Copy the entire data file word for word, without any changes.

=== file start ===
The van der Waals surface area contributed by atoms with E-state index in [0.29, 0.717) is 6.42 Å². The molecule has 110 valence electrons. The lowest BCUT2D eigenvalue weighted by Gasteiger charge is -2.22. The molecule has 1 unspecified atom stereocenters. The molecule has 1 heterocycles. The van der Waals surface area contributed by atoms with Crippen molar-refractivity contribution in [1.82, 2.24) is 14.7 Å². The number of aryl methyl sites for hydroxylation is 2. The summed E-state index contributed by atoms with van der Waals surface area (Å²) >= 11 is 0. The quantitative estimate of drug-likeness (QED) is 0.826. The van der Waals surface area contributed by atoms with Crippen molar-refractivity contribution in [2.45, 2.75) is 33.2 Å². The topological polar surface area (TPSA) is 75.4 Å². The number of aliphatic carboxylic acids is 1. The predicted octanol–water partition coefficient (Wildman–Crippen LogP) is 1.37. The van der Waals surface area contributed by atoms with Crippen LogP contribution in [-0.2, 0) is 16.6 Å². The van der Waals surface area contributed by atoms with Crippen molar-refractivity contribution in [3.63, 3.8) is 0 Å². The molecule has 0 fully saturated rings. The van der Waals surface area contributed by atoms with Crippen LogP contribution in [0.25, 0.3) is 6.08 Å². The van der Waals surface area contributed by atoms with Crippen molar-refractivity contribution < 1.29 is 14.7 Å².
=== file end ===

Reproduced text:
The van der Waals surface area contributed by atoms with E-state index in [0.29, 0.717) is 6.42 Å². The molecule has 110 valence electrons. The lowest BCUT2D eigenvalue weighted by Gasteiger charge is -2.22. The molecule has 1 unspecified atom stereocenters. The molecule has 1 heterocycles. The van der Waals surface area contributed by atoms with Crippen molar-refractivity contribution in [1.82, 2.24) is 14.7 Å². The number of aryl methyl sites for hydroxylation is 2. The summed E-state index contributed by atoms with van der Waals surface area (Å²) >= 11 is 0. The quantitative estimate of drug-likeness (QED) is 0.826. The van der Waals surface area contributed by atoms with Crippen molar-refractivity contribution in [2.45, 2.75) is 33.2 Å². The topological polar surface area (TPSA) is 75.4 Å². The number of aliphatic carboxylic acids is 1. The predicted octanol–water partition coefficient (Wildman–Crippen LogP) is 1.37. The van der Waals surface area contributed by atoms with Crippen LogP contribution in [-0.2, 0) is 16.6 Å². The van der Waals surface area contributed by atoms with Crippen molar-refractivity contribution in [3.63, 3.8) is 0 Å². The molecule has 0 fully saturated rings. The van der Waals surface area contributed by atoms with Crippen LogP contribution in [0.25, 0.3) is 6.08 Å². The van der Waals surface area contributed by atoms with Crippen molar-refractivity contribution < 1.29 is 14.7 Å².